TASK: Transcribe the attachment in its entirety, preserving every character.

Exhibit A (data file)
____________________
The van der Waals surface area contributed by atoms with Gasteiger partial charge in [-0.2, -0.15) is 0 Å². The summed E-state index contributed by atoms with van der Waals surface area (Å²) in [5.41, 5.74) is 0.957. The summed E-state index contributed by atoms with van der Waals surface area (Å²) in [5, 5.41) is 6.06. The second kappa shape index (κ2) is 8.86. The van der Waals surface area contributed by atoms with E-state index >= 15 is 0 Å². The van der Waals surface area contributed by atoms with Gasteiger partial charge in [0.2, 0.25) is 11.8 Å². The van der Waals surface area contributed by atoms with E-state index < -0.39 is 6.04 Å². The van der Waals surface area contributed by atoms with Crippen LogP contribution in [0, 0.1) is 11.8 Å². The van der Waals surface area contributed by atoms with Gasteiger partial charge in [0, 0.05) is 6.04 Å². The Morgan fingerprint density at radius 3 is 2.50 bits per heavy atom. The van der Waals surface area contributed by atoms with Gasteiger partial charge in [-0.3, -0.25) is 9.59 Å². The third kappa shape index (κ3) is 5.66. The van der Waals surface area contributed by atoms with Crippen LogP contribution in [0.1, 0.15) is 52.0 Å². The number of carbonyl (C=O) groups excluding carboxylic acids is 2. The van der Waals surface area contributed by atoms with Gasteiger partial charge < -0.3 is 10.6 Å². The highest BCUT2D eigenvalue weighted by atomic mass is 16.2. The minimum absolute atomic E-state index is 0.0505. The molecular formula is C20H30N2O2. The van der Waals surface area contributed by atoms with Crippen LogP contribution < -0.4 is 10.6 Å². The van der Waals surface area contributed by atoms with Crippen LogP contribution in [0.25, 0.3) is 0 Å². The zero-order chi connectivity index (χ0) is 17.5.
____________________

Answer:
The van der Waals surface area contributed by atoms with Gasteiger partial charge in [-0.2, -0.15) is 0 Å². The summed E-state index contributed by atoms with van der Waals surface area (Å²) in [5.41, 5.74) is 0.957. The summed E-state index contributed by atoms with van der Waals surface area (Å²) in [5, 5.41) is 6.06. The second kappa shape index (κ2) is 8.86. The van der Waals surface area contributed by atoms with E-state index >= 15 is 0 Å². The van der Waals surface area contributed by atoms with Gasteiger partial charge in [0.2, 0.25) is 11.8 Å². The van der Waals surface area contributed by atoms with E-state index < -0.39 is 6.04 Å². The van der Waals surface area contributed by atoms with Crippen LogP contribution in [0, 0.1) is 11.8 Å². The van der Waals surface area contributed by atoms with Gasteiger partial charge in [0, 0.05) is 6.04 Å². The Morgan fingerprint density at radius 3 is 2.50 bits per heavy atom. The van der Waals surface area contributed by atoms with Gasteiger partial charge in [-0.3, -0.25) is 9.59 Å². The third kappa shape index (κ3) is 5.66. The van der Waals surface area contributed by atoms with Crippen LogP contribution in [0.1, 0.15) is 52.0 Å². The number of carbonyl (C=O) groups excluding carboxylic acids is 2. The van der Waals surface area contributed by atoms with Gasteiger partial charge < -0.3 is 10.6 Å². The highest BCUT2D eigenvalue weighted by atomic mass is 16.2. The minimum absolute atomic E-state index is 0.0505. The molecular formula is C20H30N2O2. The van der Waals surface area contributed by atoms with Crippen LogP contribution < -0.4 is 10.6 Å². The van der Waals surface area contributed by atoms with Crippen LogP contribution in [0.25, 0.3) is 0 Å². The zero-order chi connectivity index (χ0) is 17.5.